The two largest ice sheets on earth, Greenland and Antarctica,
are losing mass faster and faster. The figure below is from
Velicogna and Wahr, "Time-variable gravity observations of ice sheet mass
balance: Precision and limitations of the GRACE satellite data"
GEOPHYSICAL RESEARCH LETTERS, VOL. 40, 3055-3063, doi:10.1002/grl.50527, 2013
Causes of Mass Loss
I. Marine terminated glaciers flow to the ocean and calve off icebergs. The
figure below is from Rignot and Mouginot,"Ice flow in Greenland for the
International Polar Year 2008-2009," GEOPHYSICAL RESEARCH LETTERS, VOL. 39,
L11501, doi:10.1029/2012GL051634, 2012
II. Warmer ocean waters melt ice shelves at their bases. I show Fig 1 from
Rignot et al.,"Ice Shelf Melting Around Antarctica," Science Express,
13th June 2013, doi:10.1126/science.1235798
III. Darker snow surfaces absorb more sunlight and melt quicker.
This effect is visible in Greenland. Box et al.,"Greenland ice sheet
albedo feedback: thermodynamics and atmospheric drivers," The Cryosphere,
v6, pp821 et seq., doi:10.5194/tc-6-821-2012 state: " Thus, intraseasonal
summer albedo variability exceeds 0.50 over parts of the ice sheet where
a snow layer ablates by mid-summer, exposing an impurity-rich ice
surface ..." I reproduce Fig. 6 below
These factors affect Greenland and Antarctica to different extents. In
Greenland surface melt has started to dominate over the last few years,
as Enderlin et al. show in Enderlin(2014), "An improved mass budget for
the Greenland ice sheet," Geophys. Res. Lett., 41, 2014,
The result is an addition of water to the world oceans, which raises sea level. The rate of increase of mass waste from the two major ice sheets is therefore a question of great importance, for while we might easily deal with a small rate of sea level rise, we would face more and more difficulty as that rate increased.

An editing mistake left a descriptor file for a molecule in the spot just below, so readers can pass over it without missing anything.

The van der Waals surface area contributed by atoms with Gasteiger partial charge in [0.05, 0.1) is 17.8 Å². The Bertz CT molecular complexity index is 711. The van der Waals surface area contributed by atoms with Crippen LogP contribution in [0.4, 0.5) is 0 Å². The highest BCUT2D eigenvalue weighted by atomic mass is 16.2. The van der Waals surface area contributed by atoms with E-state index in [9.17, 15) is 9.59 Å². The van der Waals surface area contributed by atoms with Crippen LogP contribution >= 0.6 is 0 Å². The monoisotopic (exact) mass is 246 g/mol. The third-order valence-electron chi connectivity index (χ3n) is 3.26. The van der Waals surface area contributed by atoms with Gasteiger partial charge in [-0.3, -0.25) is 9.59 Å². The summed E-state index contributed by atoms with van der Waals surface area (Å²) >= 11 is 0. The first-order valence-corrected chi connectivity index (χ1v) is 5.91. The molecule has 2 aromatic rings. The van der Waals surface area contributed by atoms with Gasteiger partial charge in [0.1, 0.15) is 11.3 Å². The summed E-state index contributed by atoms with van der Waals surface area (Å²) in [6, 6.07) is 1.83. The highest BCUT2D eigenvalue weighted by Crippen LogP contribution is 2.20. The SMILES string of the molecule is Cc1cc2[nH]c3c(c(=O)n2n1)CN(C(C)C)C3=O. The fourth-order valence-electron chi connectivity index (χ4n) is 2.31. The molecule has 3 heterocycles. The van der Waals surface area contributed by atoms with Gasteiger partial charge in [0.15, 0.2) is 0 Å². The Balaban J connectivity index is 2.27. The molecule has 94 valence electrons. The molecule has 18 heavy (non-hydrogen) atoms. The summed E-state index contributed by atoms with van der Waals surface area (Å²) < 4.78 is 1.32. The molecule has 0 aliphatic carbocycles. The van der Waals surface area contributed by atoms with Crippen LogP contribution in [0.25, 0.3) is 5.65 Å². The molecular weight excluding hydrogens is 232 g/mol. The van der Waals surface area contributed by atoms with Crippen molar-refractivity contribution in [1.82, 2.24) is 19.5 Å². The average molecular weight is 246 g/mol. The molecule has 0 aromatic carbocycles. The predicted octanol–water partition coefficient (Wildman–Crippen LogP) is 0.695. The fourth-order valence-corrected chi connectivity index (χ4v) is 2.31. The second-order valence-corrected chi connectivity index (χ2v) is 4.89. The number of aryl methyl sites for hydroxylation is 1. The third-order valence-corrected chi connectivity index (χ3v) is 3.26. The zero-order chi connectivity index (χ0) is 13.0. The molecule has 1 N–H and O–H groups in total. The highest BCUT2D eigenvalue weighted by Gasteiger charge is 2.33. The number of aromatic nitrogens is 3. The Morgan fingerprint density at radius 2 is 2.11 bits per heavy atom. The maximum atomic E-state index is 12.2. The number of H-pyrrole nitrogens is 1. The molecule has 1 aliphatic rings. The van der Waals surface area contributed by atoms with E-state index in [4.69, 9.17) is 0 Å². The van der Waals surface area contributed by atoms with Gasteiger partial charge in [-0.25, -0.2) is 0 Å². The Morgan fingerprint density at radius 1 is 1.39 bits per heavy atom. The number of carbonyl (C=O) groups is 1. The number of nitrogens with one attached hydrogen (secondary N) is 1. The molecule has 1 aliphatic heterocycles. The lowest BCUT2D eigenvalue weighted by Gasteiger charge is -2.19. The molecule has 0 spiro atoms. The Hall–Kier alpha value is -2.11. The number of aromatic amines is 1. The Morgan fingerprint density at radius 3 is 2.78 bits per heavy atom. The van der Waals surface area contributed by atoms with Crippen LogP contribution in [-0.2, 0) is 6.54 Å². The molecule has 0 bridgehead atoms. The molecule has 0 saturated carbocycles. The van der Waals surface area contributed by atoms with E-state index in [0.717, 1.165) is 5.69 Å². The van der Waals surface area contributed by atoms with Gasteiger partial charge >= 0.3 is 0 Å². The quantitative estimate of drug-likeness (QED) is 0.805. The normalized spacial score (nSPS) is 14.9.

We may look to the past for some answers. At the end of the last ice age, the ice sheets retreated and sea level rose. One of these episodes of ice melt accelated SLR is called Melt Water Pulse 1A (MWP1A), which occurred about fourteen millennia ago, featured a twenty meter (sixty foot) rise in a total period of two to five centuries. Even at the slower estimate, this is a sea level rise of 1 meter (3 feet) every twenty five years, or more than a foot a decade. The faster estimate is one meter (three feet) a decade. Both of these rates of SLR would drown coasts worldwide with horrific consequences.The population of low elevation (under 10 meters) coastal zones is around 700 million souls, all of whom would be drowned or displaced within a century or two. The following graph is from Mondal and Tatem( 2012), Uncertainties in Measuring Populations Potentially Impacted by Sea Level Rise and Coastal Flooding. PLoS ONE 7(10):e48191. doi:10.1371/journal.pone.0048191
Even a meter of sea level rise would affect about 180 million people. Here is a graph from Nichols et al., "Sea-level rise and its possible impacts given a 'beyond 4°C world' in the twenty-first century", Phil. Trans. R. Soc. A 2011 369, doi: 10.1098/rsta.2010.0291
Current projections of the fate of these two icesheets are uncertain. Projections using linear, semi-empirical models project a range of 0.5 to 2 meters by 2100. These do not and cannot take into account nonlinear processes destabilizing the ice sheets.
Some more posts on Greenland and sea level rise are linked from here